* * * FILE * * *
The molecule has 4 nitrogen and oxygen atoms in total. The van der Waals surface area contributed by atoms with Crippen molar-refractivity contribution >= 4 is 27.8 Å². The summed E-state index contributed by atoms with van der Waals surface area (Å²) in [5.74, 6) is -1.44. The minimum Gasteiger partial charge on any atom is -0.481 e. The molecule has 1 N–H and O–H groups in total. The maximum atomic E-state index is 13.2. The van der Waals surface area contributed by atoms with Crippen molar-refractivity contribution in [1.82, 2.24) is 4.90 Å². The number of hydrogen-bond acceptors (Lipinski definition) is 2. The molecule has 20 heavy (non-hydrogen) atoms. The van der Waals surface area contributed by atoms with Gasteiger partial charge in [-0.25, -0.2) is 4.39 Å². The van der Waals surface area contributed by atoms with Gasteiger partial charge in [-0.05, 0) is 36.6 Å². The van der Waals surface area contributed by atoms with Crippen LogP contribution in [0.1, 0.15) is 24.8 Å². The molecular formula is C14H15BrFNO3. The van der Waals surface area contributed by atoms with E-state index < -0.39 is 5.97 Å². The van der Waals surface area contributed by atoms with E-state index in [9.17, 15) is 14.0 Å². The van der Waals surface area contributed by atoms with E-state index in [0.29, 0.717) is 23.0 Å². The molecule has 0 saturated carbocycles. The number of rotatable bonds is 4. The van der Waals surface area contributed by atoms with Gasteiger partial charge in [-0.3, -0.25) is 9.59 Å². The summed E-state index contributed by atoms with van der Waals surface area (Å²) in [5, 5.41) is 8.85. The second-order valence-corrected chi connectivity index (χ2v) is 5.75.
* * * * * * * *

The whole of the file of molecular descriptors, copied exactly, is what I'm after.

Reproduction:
The molecule has 4 nitrogen and oxygen atoms in total. The van der Waals surface area contributed by atoms with Crippen molar-refractivity contribution >= 4 is 27.8 Å². The summed E-state index contributed by atoms with van der Waals surface area (Å²) in [5.74, 6) is -1.44. The minimum Gasteiger partial charge on any atom is -0.481 e. The molecule has 1 N–H and O–H groups in total. The maximum atomic E-state index is 13.2. The van der Waals surface area contributed by atoms with Crippen molar-refractivity contribution in [1.82, 2.24) is 4.90 Å². The number of hydrogen-bond acceptors (Lipinski definition) is 2. The molecule has 20 heavy (non-hydrogen) atoms. The van der Waals surface area contributed by atoms with Gasteiger partial charge in [-0.25, -0.2) is 4.39 Å². The van der Waals surface area contributed by atoms with Gasteiger partial charge in [-0.05, 0) is 36.6 Å². The van der Waals surface area contributed by atoms with Crippen LogP contribution in [0.1, 0.15) is 24.8 Å². The molecular formula is C14H15BrFNO3. The van der Waals surface area contributed by atoms with E-state index < -0.39 is 5.97 Å². The van der Waals surface area contributed by atoms with E-state index in [9.17, 15) is 14.0 Å². The van der Waals surface area contributed by atoms with E-state index in [0.29, 0.717) is 23.0 Å². The molecule has 0 saturated carbocycles. The number of rotatable bonds is 4. The van der Waals surface area contributed by atoms with Gasteiger partial charge in [-0.3, -0.25) is 9.59 Å². The summed E-state index contributed by atoms with van der Waals surface area (Å²) in [5, 5.41) is 8.85. The second-order valence-corrected chi connectivity index (χ2v) is 5.75.